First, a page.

In late April, the aftermarket and tuning community lost a true legend. BODO BUSCHMANN, founder of Brabus – the famed Mercedes tuning and aftermarket company – died on April 26. He was 62. He was a pioneer in the industry, blazing a trail that many others tried to follow. Leaving a wake of beautiful builds and quality tuning behind him.
His story started with humble roots in 1977. While in law school he was looking to modify his Mercedes but couldn’t find a company with the quality he was after. So, he created his own. Starting in a small garage in Germany, he quickly began turning an insatiable passion for cars into a worldwide empire. Even in his early days, his creativity and drive were too much for some. In fact, early on in Brabus’ history, co-founder Klaus Brackman left the company after receiving a payout of the equivalent of 100 euros. Bodo’s work was too extreme, Klaus was noted as saying.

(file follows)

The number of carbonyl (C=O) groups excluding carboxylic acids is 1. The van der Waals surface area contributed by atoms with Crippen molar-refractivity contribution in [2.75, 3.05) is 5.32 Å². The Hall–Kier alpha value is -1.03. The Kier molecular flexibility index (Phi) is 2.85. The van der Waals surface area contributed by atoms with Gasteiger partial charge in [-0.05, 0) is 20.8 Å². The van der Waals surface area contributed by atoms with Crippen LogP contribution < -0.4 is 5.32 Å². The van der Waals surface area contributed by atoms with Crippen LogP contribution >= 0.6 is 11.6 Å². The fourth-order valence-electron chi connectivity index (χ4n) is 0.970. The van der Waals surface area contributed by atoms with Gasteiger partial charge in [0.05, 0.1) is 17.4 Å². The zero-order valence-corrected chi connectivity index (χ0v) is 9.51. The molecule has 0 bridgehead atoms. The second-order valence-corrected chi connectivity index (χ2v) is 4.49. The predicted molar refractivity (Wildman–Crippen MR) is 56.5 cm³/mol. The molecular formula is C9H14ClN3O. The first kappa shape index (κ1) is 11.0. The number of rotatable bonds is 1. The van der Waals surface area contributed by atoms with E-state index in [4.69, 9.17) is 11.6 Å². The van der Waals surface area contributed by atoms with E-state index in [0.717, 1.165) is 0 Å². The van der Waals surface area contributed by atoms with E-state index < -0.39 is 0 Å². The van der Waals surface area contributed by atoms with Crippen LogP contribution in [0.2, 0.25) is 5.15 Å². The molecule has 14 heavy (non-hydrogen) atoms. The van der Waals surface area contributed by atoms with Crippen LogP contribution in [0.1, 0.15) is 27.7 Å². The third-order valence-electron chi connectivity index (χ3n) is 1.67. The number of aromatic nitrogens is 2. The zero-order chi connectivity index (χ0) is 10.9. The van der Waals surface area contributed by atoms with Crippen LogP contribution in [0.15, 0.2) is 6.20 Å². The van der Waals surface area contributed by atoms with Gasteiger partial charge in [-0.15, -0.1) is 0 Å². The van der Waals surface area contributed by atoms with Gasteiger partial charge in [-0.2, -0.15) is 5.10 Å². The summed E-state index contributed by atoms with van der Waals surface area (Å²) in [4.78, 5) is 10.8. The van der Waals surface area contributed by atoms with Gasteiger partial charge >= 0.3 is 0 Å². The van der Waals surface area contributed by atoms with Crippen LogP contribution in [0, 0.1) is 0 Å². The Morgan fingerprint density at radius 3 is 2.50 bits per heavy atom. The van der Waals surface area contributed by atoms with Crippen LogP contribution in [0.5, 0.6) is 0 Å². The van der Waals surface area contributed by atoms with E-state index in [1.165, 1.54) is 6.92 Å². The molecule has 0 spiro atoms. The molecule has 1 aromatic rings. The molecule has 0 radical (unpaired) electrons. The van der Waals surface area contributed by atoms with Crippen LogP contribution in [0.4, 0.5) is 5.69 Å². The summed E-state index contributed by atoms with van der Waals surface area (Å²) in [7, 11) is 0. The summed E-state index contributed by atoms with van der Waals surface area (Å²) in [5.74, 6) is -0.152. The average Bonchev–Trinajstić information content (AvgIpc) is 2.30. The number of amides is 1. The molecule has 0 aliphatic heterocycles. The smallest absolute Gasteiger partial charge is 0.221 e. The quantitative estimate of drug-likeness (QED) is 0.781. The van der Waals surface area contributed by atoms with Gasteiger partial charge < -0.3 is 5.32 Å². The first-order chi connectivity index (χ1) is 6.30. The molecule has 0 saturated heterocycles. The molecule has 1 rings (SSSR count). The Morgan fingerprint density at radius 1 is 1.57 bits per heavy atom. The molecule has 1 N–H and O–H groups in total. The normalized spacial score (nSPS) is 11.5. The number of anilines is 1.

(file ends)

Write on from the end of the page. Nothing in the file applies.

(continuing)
Over the decades, Brabus went on to create some of the coolest, fastest and most-high tech builds the world has ever seen. He was a true artist, calling car modification a process of “refinement”. Never overbearing, his designs put tuning and the euro aftermarket scene on the map. Look at the Brabus 900 rocket for example- a beast of a car that generates 888bhp and 1,106 lb-ft of torque, and hits speeds of 230mph. These numbers placed the car into the Guinness book of world records.
He could see what others couldn’t and was responsible for helping build the scene that many euro enthusiasts are proud to be a part of. His company went on to enter the luxury jet and boat market, and even developed an OEM brand for the manufacturers who started noticing the quality of his work. Today, Brabus is the second largest Mercedes tuning company in the world, after Mercedes’ own AMG. In an industry full of legends, Bodo Buschmann is a giant among them. With Brabus’ work still being sought after by drivers on every continent, it’s safe to say his legend will live on for generations to come.
For giving the world some of the best driving machines it’s ever seen – we tip our hats to you, Bodo.
We’ll see you on the next lap.